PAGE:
Nick Clegg will heap praise on public sector workers today as he tries to rebuild bridges with them before next May’s general election.
The Deputy Prime Minister will single out teachers for their “fantastic work” and launch a drive to cut their workload outside the classroom. He believes his Conservative Coalition partners have not shown enough gratitude to the 5m public sector employees.
Mr Clegg’s move will be seen as a pitch for support from teachers, among whom the Liberal Democrats have traditionally enjoyed strong support. Many have been alienated by the public spending cuts since 2010 and the Lib Dems’ broken promise over university tuition fees.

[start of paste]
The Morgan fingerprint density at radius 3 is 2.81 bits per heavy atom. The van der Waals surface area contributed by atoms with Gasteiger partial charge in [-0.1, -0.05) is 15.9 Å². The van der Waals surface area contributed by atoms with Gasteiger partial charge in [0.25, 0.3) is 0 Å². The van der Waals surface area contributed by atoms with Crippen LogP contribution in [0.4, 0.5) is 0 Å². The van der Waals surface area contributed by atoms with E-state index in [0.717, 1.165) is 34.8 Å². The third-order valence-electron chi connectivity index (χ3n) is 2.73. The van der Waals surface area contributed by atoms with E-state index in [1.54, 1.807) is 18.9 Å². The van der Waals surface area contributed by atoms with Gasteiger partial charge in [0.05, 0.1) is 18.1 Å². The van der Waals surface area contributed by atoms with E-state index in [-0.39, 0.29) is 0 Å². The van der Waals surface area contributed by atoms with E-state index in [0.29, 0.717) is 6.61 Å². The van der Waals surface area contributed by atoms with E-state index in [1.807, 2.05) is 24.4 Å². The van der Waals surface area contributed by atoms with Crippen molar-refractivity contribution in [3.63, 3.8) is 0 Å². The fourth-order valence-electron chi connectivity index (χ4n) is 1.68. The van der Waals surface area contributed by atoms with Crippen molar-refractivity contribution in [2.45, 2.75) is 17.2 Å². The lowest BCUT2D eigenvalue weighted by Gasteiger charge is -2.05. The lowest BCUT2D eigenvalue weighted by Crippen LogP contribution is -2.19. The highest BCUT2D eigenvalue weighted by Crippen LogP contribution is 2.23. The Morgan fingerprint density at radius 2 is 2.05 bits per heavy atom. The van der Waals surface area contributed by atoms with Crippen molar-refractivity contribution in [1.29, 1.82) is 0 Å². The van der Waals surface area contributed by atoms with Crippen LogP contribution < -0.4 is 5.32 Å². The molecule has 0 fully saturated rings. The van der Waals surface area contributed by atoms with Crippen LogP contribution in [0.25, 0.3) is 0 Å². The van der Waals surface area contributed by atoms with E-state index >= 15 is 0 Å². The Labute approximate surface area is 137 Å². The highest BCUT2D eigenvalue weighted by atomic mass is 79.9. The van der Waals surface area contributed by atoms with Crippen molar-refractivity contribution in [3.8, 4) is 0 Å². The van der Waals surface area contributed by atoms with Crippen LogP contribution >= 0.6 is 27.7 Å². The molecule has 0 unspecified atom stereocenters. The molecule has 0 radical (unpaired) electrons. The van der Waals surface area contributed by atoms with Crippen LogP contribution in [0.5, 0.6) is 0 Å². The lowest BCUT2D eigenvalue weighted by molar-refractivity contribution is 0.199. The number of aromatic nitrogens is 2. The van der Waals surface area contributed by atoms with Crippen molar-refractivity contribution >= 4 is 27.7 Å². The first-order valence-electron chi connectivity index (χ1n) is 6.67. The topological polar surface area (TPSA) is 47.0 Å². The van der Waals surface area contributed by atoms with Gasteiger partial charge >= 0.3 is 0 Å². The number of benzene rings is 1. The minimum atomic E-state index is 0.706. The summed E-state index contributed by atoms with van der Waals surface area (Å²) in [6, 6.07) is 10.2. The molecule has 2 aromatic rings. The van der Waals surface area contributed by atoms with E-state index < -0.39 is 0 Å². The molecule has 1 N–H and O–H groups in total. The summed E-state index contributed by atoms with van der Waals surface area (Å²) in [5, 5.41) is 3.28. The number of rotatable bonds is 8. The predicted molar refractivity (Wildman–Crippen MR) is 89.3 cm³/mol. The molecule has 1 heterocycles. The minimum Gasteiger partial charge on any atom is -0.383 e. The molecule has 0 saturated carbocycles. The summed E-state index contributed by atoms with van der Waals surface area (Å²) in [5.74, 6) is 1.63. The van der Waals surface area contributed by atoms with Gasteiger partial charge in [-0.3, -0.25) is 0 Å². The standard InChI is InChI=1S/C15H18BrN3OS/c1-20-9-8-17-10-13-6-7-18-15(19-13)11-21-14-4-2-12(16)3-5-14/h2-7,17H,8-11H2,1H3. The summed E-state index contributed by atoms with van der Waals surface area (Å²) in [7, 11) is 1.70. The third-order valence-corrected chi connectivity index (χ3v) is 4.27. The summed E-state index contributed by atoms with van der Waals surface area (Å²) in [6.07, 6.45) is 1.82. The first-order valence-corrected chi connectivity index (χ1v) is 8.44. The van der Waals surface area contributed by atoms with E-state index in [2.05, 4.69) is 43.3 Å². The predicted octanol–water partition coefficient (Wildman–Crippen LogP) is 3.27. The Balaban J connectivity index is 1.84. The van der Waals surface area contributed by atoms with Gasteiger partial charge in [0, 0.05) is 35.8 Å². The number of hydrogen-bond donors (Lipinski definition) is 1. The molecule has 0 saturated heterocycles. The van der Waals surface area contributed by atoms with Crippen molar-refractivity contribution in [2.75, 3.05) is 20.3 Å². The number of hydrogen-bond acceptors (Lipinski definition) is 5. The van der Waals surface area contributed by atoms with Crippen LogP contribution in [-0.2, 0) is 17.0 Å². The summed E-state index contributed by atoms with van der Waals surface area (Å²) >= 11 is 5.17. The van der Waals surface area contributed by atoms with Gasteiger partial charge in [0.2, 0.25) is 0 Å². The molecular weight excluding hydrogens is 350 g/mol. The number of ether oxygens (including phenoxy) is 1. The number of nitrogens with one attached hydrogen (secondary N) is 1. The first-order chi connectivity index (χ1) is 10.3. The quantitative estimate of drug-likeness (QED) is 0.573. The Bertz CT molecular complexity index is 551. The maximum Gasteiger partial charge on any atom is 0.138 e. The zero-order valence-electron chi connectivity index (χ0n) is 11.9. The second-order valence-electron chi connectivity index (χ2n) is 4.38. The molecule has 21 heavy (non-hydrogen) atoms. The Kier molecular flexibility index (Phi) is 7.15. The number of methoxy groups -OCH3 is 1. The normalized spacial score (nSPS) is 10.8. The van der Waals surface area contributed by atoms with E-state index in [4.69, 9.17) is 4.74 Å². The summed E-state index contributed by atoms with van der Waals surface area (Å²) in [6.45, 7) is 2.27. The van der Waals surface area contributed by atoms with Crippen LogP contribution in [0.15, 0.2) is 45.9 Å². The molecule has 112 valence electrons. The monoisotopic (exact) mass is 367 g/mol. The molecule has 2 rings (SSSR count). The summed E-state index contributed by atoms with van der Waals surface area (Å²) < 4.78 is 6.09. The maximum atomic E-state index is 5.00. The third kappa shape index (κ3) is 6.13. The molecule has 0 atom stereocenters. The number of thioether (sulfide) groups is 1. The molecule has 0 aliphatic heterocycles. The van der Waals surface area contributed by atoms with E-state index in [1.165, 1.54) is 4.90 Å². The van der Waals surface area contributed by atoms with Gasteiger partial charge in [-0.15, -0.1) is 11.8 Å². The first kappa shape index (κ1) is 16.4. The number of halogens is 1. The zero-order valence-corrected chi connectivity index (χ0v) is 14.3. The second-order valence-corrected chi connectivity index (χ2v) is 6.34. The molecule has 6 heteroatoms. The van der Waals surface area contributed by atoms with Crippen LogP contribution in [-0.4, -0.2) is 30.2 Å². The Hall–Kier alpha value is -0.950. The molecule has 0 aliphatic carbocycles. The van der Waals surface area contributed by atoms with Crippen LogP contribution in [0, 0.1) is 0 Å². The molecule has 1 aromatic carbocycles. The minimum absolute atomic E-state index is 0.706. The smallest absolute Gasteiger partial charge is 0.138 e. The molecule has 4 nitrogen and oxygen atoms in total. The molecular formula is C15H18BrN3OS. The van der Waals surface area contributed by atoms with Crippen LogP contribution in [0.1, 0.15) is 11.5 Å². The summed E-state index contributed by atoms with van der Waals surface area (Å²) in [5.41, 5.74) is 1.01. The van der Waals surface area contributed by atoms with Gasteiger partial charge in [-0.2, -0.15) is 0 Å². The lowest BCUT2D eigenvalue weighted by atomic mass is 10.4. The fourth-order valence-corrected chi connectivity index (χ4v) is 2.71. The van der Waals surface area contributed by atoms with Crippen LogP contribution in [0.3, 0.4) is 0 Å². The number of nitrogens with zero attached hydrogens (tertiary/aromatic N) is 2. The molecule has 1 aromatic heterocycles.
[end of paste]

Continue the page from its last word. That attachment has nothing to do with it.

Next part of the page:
He will launch “the Workload Challenge”, under which teachers will be able to propose ideas to cut out “unnecessary work”. It will be followed by similar drives in other public services.
Mr Clegg will tell an audience of public sector workers: “You’ve had to make personal sacrifices – to keep more of your colleagues in work and protect essential services for those who need them most. I believe it’s time for us to stop the runaway train of bureaucracy in its tracks, giving our teachers more time to do what they do best: creating and planning the best possible lessons and experiences for our children.”
Teachers in England work an average 48 hours a week but only 20 hours are spent in the classroom. Problems cited by teachers include having to mark up to 100 books a day; providing excessive amounts of evidence for performance management and over-burdensome lesson planning and health and safety forms.Reuse content